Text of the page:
plagiarized in that case was "comparatively small" in relation
to the size of the full work. He notes that plaintiff in
Blackman v. Hustler Magazine, Inc., 620 F. Supp. 792 (D.D.C.
1985), aff'd in part and rev'd in part, 800 F.2d 1160 (D.C.
Cir. 1986) was awarded 60% of defendant's profits for one
infringement when the infringing material constituted at most
4.4% of the publication, and was awarded 35% of the profits for
a second infringement when the material in question constituted
4.7% of the publication.
We may be dealing here with guile by Kwitny, as the opinion
on the liability phase of the case pointed out, 706 F. Supp. at
1133, but we are not dealing with willful plagiarism — the
passing off of someone else's work as one's own. Nor is this
case analogous to Smith, where the plagiarized material was the
outline for a novel then expanded and sold by defendant, such
that the small amount taken infected the entire resulting work.
Nor can this case be analogized to Blackman, where the
infringed material — copyrighted nude photographs of
plaintiff's former model Elizabeth Ray, who was "catapulted . .
. into the public eye" by the disclosure of her relationship
with a United States Congressman, 620 F. Supp. at 794 — was
used as a "lure to attract readers." Id. at 801. Despite
plaintiff's extravagant claims that his work was a "central
feature" of "Endless Enemies" (Plaintiff's Brief on Damages, p.
10), there was but one oblique reference to plaintiff in the
numerous reviews submitted as exhibits to the stipulation
between the parties (Stipulation, Exh. L), and his manuscript
and its treatment were not used at all in promotional material
about the book. (Stipulation Exhs. F-K) That is not surprising.
The treatment Love's manuscript received in Kwitny's book, as
opposed to the non-copyrightable facts it contained, was beside
the point of the book; "Endless Enemies," after all, was about
what the author felt were the follies of this country's foreign
policy, not the alleged foibles of its journalists. By no
stretch of even the most salaciously elastic imagination do
excerpts from Love's manuscript stand in relation to Kwitny's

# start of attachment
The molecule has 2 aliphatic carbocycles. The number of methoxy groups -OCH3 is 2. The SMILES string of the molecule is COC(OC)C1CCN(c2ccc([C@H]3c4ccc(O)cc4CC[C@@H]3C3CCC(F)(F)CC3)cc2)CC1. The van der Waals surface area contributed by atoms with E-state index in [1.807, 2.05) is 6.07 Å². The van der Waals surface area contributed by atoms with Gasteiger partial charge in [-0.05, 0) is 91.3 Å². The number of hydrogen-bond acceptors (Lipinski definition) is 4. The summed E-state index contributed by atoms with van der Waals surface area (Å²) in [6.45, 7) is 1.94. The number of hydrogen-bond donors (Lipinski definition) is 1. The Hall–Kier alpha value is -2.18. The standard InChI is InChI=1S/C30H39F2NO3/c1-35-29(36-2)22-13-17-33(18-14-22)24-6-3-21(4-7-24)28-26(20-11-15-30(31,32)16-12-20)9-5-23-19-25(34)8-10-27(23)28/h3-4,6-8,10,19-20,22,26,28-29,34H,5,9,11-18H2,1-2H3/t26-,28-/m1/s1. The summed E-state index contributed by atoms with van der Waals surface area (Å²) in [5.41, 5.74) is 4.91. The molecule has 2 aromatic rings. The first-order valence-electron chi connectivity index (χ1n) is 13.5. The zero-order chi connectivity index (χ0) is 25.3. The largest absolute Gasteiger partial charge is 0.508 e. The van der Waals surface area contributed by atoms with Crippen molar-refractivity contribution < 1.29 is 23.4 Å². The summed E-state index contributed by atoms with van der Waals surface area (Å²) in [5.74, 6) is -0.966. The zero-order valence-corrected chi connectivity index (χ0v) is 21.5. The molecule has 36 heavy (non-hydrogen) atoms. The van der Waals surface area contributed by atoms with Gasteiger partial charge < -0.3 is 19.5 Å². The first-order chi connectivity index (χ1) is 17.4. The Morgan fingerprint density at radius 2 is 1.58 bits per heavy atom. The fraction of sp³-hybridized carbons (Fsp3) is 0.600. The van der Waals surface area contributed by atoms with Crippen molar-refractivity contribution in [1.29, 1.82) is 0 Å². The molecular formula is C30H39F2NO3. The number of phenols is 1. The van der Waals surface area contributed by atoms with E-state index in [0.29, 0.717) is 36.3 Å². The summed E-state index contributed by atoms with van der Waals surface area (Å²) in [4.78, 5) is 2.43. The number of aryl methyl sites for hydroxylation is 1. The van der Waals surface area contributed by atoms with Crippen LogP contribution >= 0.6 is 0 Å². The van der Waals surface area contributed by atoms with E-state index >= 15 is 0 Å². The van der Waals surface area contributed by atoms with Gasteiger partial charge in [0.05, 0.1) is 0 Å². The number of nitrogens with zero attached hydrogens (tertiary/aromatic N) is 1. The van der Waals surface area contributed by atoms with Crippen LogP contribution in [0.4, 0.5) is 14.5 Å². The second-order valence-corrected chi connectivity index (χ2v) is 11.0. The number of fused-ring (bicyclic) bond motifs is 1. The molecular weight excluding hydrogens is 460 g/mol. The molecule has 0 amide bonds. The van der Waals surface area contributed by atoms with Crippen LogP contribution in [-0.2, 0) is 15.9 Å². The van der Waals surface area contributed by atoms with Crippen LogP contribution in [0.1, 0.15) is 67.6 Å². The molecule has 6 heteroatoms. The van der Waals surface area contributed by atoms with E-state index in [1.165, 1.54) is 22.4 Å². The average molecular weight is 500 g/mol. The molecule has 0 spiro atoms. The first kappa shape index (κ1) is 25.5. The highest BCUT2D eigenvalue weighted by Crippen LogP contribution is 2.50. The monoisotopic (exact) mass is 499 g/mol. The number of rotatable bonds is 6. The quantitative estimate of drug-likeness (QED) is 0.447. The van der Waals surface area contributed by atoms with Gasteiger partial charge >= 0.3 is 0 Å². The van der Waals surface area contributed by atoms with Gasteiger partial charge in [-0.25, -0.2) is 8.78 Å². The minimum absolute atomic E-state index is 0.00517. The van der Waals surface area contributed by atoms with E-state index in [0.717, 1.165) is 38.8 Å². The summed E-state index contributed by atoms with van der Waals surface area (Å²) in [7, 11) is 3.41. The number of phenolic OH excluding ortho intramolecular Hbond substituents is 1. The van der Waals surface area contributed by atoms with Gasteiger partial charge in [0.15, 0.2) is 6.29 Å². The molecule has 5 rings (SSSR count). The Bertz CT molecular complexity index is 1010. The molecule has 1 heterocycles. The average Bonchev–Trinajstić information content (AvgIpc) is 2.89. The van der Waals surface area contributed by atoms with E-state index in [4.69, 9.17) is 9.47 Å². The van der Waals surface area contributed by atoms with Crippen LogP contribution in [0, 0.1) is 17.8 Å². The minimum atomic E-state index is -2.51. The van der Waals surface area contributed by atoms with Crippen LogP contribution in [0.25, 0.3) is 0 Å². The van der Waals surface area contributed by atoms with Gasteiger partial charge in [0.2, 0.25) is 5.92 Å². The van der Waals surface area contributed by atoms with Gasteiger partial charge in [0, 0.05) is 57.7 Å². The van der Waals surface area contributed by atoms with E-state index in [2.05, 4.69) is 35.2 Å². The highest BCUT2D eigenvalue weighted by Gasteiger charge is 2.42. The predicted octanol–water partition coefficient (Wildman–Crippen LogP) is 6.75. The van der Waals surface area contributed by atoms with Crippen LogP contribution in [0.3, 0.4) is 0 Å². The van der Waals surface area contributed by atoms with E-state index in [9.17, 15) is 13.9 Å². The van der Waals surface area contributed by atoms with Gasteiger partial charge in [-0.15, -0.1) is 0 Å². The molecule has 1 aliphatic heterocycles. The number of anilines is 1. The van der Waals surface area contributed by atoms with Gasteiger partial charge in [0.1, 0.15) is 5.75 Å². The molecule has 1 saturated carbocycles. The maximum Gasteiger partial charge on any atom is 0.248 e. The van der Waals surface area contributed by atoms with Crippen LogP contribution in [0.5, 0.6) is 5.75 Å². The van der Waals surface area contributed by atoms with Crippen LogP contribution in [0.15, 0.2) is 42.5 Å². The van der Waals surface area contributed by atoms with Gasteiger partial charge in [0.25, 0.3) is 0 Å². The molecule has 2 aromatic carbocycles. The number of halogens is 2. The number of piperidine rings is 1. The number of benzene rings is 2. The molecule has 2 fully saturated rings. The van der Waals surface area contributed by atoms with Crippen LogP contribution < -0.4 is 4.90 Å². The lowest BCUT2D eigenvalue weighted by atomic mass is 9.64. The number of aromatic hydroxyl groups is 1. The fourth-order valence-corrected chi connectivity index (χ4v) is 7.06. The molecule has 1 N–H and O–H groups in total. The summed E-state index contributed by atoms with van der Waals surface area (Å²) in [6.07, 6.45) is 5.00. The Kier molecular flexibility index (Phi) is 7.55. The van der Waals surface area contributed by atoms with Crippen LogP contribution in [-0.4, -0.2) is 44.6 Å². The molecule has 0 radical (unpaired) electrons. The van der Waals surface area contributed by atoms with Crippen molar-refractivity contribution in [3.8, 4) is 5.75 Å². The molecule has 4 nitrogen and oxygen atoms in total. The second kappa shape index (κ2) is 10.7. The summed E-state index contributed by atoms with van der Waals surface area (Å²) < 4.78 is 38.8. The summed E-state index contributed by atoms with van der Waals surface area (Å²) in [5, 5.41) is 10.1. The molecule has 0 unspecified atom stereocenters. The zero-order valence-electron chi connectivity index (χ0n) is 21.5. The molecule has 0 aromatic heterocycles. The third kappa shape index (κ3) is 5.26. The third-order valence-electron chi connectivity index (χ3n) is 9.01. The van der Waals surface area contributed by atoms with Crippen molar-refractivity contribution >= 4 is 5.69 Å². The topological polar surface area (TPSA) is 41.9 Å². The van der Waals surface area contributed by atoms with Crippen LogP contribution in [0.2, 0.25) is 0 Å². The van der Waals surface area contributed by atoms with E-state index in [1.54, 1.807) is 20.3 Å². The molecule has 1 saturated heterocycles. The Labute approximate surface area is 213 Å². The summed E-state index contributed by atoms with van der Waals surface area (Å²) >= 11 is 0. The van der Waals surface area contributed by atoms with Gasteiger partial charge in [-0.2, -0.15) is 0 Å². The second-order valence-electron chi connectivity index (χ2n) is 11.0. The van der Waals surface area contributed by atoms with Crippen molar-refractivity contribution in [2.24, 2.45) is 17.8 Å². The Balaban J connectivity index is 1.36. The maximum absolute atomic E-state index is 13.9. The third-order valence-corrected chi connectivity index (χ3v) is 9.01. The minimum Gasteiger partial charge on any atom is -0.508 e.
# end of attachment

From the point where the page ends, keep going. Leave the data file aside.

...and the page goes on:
book as Blackman's photographs of Ms. Ray stand in relation to
Defendants argue that because the infringing material
amounted at most to about 2.6% of the book, plaintiff should be
limited to 2.6% of the profit. The book dealt with U.S. foreign
policy throughout the world; by no means did it focus solely or
even substantially on events in Iran in 1953. Certainly, the
infringed material cannot be said to amount to more than 2.6%
of the book, and I believe that figure is generous to plaintiff
because it necessarily
includes the impact that results from use of non-copyrightable
Defendants urge that overhead expenses be calculated by
allocating to proceeds from sales of "Endless Enemies" both
direct and indirect overhead expenses in the same proportion
that those expenses bear to each defendant's net sales for the
relevant year. That is known as the "full absorption" approach,
and the authority in this jurisdiction supports its use, as
reflected in Judge Knapp's comprehensive opinion in Warner
Brothers, Inc. v. Gay Toys, Inc., 598 F. Supp. 424, 428-29
(S.D.N.Y. 1984), and cases cited therein.
Plaintiff urges that no infringing defendant should be
allowed to deduct income taxes for purposes of computing
profits. His position finds strong support in Schnadig Corp. v.
Gaines Mfg. Co., 620 F.2d 1166, 1169-71 (6th Cir. 1980), where
the Court in a patent case analyzed what happens when an
infringer is allowed to subtract taxes before calculating
profits payable to the plaintiff ...